Yesterday, the weather was the pits. Cold, grey, and bleak, with added showers of freezing cold rain and a wind that cut through me like a knife. I really felt like crap. But today, I walked out under a clear blue sky, a bright sun glinting off the puddles and the grass rippling in a mild, gentle breeze. These are the moments I need to seize; to wrestle my soul back from the darkness. The moments I need to shake off the black dog and point myself towards the little things I can do to lift myself.

I remind myself that I have a published book that people have been nice about, therefore not all my writing is meaningless drivel. I have sold many paintings, and a lot of people have enthused over them. I can paint, and I don’t need to destroy them all. Family and friends do matter, and they do care about me. There will be warm, sunny days and expeditions.  There will be walks and bottles of wine shared. There will be wonderful books to read and interesting places to visit.

And so, I resolve to fight that bastard black dog for another year.

Launch of ‘The Happy Bus’ by Louisa Campbell

Last night I was lucky enough to attend a great evening of performance poetry at The Java Bean cafe in Tunbridge Wells, for the launch of the new pamphlet by Louisa Campbell, a member of my local writing group.

Supported by published poets Ira Lightman and John McCullough, both of whom gave great performances, Louisa’s was easily the standout set for me.

A natural performer, she read a selection of poems from The Happy Bus, Published by Picaroon Poetry, which is a collection she describes as ‘charting the journey through anxiety and depression and on to peace and joy’.

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This is not to suggest that her poetry is all dark, for that is certainly not the case. Each one bristles with hope and determination, and frequently humour – for Louisa does humour very well – and had the audience frequently chortling (we chortle a lot in Tunbridge Wells. We also chunter about stuff, but there was none of that last night).

And, let’s face it, how often do you get to see a poet declaiming a couple of their poems in a wolf onesie?, or getting an audience in Tunbridge Wells to yell out a chorus of ‘Bugger!’?

Below, an extract from the pamphlet:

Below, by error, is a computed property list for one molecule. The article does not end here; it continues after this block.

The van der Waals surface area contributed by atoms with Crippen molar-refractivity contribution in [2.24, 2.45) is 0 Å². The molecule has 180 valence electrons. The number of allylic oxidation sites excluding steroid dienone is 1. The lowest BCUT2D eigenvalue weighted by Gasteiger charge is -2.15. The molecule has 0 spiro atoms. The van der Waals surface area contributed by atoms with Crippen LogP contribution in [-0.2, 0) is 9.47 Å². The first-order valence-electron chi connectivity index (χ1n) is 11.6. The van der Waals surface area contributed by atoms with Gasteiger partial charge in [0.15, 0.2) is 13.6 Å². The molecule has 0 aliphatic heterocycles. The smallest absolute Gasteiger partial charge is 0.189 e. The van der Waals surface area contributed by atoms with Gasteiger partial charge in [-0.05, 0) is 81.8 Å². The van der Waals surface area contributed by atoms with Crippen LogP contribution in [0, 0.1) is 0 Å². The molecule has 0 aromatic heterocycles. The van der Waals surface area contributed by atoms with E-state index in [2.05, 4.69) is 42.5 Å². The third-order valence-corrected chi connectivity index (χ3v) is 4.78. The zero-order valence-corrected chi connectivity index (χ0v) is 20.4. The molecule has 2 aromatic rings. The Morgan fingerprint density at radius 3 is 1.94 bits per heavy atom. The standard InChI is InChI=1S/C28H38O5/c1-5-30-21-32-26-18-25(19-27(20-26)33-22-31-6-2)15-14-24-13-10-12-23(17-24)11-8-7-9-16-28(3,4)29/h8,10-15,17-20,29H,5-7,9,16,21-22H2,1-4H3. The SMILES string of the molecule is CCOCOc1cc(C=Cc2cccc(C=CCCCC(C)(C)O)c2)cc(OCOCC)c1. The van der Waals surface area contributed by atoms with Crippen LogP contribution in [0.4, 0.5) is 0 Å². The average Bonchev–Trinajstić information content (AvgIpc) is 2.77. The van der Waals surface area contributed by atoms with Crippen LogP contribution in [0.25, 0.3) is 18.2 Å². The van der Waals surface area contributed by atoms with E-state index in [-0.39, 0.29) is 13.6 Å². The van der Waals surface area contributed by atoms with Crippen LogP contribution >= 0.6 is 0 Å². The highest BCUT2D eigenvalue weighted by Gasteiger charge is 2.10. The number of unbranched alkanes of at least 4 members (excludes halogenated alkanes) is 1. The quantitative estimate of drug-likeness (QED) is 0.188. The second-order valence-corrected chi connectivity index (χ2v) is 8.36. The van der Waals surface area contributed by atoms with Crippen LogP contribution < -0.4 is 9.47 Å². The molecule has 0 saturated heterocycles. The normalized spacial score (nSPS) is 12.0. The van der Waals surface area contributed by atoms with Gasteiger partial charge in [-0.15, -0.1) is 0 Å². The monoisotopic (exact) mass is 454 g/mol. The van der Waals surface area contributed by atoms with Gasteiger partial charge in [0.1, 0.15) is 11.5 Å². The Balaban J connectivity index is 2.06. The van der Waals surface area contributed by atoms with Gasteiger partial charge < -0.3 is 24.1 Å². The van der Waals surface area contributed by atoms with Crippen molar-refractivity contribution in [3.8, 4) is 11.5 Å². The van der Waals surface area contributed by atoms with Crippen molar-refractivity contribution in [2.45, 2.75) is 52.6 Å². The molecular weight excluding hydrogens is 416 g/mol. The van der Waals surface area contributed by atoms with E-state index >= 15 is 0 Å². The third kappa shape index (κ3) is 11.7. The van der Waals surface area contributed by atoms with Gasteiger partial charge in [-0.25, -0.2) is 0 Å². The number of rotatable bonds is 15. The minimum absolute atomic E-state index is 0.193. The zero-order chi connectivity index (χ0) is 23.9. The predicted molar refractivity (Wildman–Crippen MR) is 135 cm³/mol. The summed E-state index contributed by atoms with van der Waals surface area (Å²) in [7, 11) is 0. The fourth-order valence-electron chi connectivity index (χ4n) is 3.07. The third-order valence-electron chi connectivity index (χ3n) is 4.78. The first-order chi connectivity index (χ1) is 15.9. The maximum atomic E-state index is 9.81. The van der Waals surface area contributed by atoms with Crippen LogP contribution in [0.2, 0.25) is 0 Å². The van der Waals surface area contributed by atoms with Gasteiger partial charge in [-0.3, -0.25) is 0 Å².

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To get your copy, click on either of the links below.

Amazon UK

Lulu

 

Time to dust down the parchment and take up my quill, again.

Oh, that was nice.

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I just had to get some time away – from the computer, from people, from work and noise and just about everything else that makes up my complicated twenty first century life.

I promised myself a few days away to work on my book, uninterrupted by anything else, and that then turned into a short holiday for the two of us, in a small quiet town in Shropshire, close to the Welsh Borders, in a small self-catering apartment. It was perfect. We went for a few walks together, and at other times I wrote and thought over parts of the book, whilst my wife went off and walked and mooched on her own.

From a writing point of view, it was a most successful trip; I developed a few of the main characters in a satisfactory way, I developed my primary and secondary plot lines, and I wrote a goodly amount of pieces to work together at various points in the book. The ideal, naturally, would have been a trip to the Indian Himalaya, since that is the location of the story, but failing that, then a hilly location with a lot of wooded parts and old houses and a feel of times past, is certainly the next best thing.

And it was a great break for us both. Just to have a break from day to day life, of course, is priceless, but in a quiet, peaceful small town is even better.

Naturally, back to normal life means dealing with stuff that wasn’t dealt with over the last week, amongst other things. So, online to sort out a bill payment, and…I notice by looking in my diary that I have passwords for forty seven separate sites. Is this unusual? Probably not. But, conventional wisdom says you should never write down passwords. So, who could possibly remember forty seven of the wretched things? And even I know that using the same password for different sites is foolishness beyond forgiveness.

More ruddy hassle. All of this is meant to make life easier, isn’t it? Yet my idea of making life easier is to make it simpler and less complicated. This just doesn’t seem to happen, though.

Ah, this is a bit of a diversion that I hadn’t planned for this post to take. It reminds me, though, that I must write a post on anxiety, at some time.

What I was intending to write, was that I now have plenty of material for the book, and so, as time permits, it’s Full Steam Ahead!

Now, then, back to these tasks…